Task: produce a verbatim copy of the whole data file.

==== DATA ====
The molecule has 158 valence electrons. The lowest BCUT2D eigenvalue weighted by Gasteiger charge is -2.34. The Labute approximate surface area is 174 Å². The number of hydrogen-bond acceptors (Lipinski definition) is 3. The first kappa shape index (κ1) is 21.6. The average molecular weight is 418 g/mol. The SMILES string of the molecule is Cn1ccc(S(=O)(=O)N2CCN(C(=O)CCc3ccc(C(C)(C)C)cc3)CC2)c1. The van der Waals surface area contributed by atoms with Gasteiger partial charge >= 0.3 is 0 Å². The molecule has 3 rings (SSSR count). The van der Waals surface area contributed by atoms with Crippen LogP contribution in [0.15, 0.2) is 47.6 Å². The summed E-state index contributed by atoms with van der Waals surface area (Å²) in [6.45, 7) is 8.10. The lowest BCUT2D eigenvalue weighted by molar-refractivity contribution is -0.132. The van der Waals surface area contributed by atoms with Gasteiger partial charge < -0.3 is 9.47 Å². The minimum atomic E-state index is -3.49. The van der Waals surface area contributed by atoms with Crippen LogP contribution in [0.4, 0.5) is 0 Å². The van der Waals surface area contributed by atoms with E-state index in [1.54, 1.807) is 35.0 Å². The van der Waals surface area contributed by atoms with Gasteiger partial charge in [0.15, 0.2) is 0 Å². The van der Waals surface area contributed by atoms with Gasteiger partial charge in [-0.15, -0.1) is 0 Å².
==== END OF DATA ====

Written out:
The molecule has 158 valence electrons. The lowest BCUT2D eigenvalue weighted by Gasteiger charge is -2.34. The Labute approximate surface area is 174 Å². The number of hydrogen-bond acceptors (Lipinski definition) is 3. The first kappa shape index (κ1) is 21.6. The average molecular weight is 418 g/mol. The SMILES string of the molecule is Cn1ccc(S(=O)(=O)N2CCN(C(=O)CCc3ccc(C(C)(C)C)cc3)CC2)c1. The van der Waals surface area contributed by atoms with Gasteiger partial charge >= 0.3 is 0 Å². The molecule has 3 rings (SSSR count). The van der Waals surface area contributed by atoms with Crippen LogP contribution in [0.15, 0.2) is 47.6 Å². The summed E-state index contributed by atoms with van der Waals surface area (Å²) in [6.45, 7) is 8.10. The lowest BCUT2D eigenvalue weighted by molar-refractivity contribution is -0.132. The van der Waals surface area contributed by atoms with Gasteiger partial charge < -0.3 is 9.47 Å². The minimum atomic E-state index is -3.49. The van der Waals surface area contributed by atoms with Crippen LogP contribution in [0.4, 0.5) is 0 Å². The van der Waals surface area contributed by atoms with E-state index in [1.54, 1.807) is 35.0 Å². The van der Waals surface area contributed by atoms with Gasteiger partial charge in [0.15, 0.2) is 0 Å². The van der Waals surface area contributed by atoms with Gasteiger partial charge in [-0.15, -0.1) is 0 Å².